How Did It Come to This?

By Steven Houston

“How did it come to this?”
Yes, for those of you “Lord of the Rings” fans out there, this is the statement that King Théoden makes during the Two Towers movie, while deep within Helm’s Deep, we hear the massed marching feet of hundreds of thousands of Saruman’s Orcs! So, what has this opening statement got to do with grading? I hear you cry. Well, I happen to think the feeling that the King is expressing is almost the same feeling as many of us within the comic collecting and selling community have right now. What am I talking about? I’m talking about a quiet crisis within our industry that very few are talking about. In later articles, I’m going to go into some depth regarding the shortfalls of the industry as it stands today, but before I can do that, let’s get our history straight.

Let’s take a journey back, a sort of history lesson that will bring the state of comic book grading to where it is today. If you read my last article here in Comics Illustrated, I went into detail explaining my own personal origins as a comic book grader, from humble collector in 1983 all the way up to the ‘wet behind the ears’, rookie dealer in 1993. In that article, I briefly went into the state of comic grading during that period, but now it’s time to examine the time period before the arrival of CGC—what some consider the most significant event in comic collecting history to date.

As usual, money brings change and exposure. While our little hobby had a single comic that someone would pay $1,000 for in 1970 (Action Comics #1), no one really paid attention to the hobby. By the early 1990s, key first appearance books such as Action Comics #1 (first Superman) began to get very expensive, breaking through the $100,000 threshold and then $250,000, and so on and so on. Suddenly, big-time investors began to turn their gaze upon our “little” hobby after dispensing with coins and stamps as possible investments. Investors began to swarm in, and what they found was a market with incredible potential but lacking a basic standard of grading throughout the entire industry. Even back in the early 1990s, huge key comics were being graded by a cabal of high-powered dealers whose word was sacrosanct. But was it? One dealer would sell a given book at Very Fine Plus, or 8.5, and then another dealer would say the book was only an 8.0. The actual grading definitions had remained stable for years, but the Overstreet Official Price Guide recognized that with the value of comics getting higher and higher every month, the price differential between Fine 6.0 and Very Fine 8.0 could be astronomical! And what if a book fell in between the fine and very fine grades? With no ‘official’ price value, it was left up to the individual comic dealers of the time to set a price. Finally, the Overstreet Guide created the ten-point grading system, which utilized 25 different grades ranging from 0.5 to 10.0. This method was extremely useful in the higher grades, where a book’s potential value could jump to insane levels per incremental grade improvement. Thus, instead of the old methods of $250,000, fine (VF), Near Mint (NM-) and Mint (M), the new method allowed for a far greater spread of conditions: Very Fine (VF) 8.0, Very Fine Plus (VF+) 8.5, Very fine/Near Mint (VF/NM) 9.0, Near Mint Minus (NM-) 9.2 (this is the highest grade in the Overstreet Price Guide), Near Mint (NM) 9.4, and Near Mint Plus (NM+) 9.6, Near mint/Mint (NM/M) 9.8, Mint (9.9), and finally Gem Mint (10.0). Back in the day, this grade was called ‘pristine mint’, but in truth, it covered issues ranging from 9.4 to 10.0.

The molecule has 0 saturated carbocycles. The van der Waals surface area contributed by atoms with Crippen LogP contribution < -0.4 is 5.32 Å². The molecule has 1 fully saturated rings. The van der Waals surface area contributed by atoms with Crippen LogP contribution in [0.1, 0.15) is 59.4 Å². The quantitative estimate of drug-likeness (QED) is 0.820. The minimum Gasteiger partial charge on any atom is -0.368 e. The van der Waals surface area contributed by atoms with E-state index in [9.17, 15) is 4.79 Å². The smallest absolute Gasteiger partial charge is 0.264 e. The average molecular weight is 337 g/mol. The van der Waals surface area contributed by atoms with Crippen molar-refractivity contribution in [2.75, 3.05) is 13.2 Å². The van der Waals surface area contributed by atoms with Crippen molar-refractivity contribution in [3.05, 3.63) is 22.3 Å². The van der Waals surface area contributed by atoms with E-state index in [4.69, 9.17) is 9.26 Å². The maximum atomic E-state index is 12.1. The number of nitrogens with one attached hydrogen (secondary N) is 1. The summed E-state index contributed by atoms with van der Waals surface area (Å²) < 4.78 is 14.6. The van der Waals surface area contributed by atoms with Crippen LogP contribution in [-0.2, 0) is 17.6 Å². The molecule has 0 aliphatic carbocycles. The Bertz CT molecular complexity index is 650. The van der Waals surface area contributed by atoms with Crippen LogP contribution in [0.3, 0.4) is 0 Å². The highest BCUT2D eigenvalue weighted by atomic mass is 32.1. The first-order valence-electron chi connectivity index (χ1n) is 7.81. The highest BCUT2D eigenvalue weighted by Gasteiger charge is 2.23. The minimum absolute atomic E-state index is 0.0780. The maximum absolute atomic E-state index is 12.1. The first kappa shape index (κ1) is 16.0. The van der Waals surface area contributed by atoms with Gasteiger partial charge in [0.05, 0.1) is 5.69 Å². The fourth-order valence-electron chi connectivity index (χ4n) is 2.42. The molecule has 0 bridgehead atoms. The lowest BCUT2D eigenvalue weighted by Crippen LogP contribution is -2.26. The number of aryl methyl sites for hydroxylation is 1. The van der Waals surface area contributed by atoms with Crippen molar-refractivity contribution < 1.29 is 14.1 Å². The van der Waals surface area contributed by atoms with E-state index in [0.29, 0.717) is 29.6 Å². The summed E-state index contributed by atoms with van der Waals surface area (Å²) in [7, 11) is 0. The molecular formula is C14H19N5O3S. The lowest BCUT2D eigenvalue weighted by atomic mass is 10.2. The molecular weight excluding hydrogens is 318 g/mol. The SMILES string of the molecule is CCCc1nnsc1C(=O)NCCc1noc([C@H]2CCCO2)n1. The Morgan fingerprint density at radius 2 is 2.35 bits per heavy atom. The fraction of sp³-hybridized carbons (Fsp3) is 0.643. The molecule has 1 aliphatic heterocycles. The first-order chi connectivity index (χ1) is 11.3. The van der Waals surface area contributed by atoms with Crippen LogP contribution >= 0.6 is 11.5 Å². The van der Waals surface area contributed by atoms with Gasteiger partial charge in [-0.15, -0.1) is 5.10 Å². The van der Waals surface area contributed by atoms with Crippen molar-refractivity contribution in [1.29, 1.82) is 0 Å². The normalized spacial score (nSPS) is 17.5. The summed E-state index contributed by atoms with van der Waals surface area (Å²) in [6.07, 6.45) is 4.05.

This new grading standard opened up a pandora of heated debate and arguments. Dealers and customers would often get into screaming matches when the dealer’s stated grade of NM+ was challenged by a customer who swore upon his many years of collecting that they were dealing with a 9.4 at best. So there was the quandary: we finally had the best grading known to man, but no one could agree upon it! On a personal note, by the late 1990s, armed with these new grading criteria, I was extremely reticent to grade anything above NM 9.4. I’m well-known for being strict, and as I graded thousands of books at this time, I began to wonder what a true 9.8 book looked like. Of course, other dealers and collectors had shown me what they considered a 9.8, but when I saw such copies, I would think to myself, “That book doesn’t look perfect to me.” The industry needed to move forward; it needed a standardized grading system that everyone would trust and support financially. Enter CGC in 2000.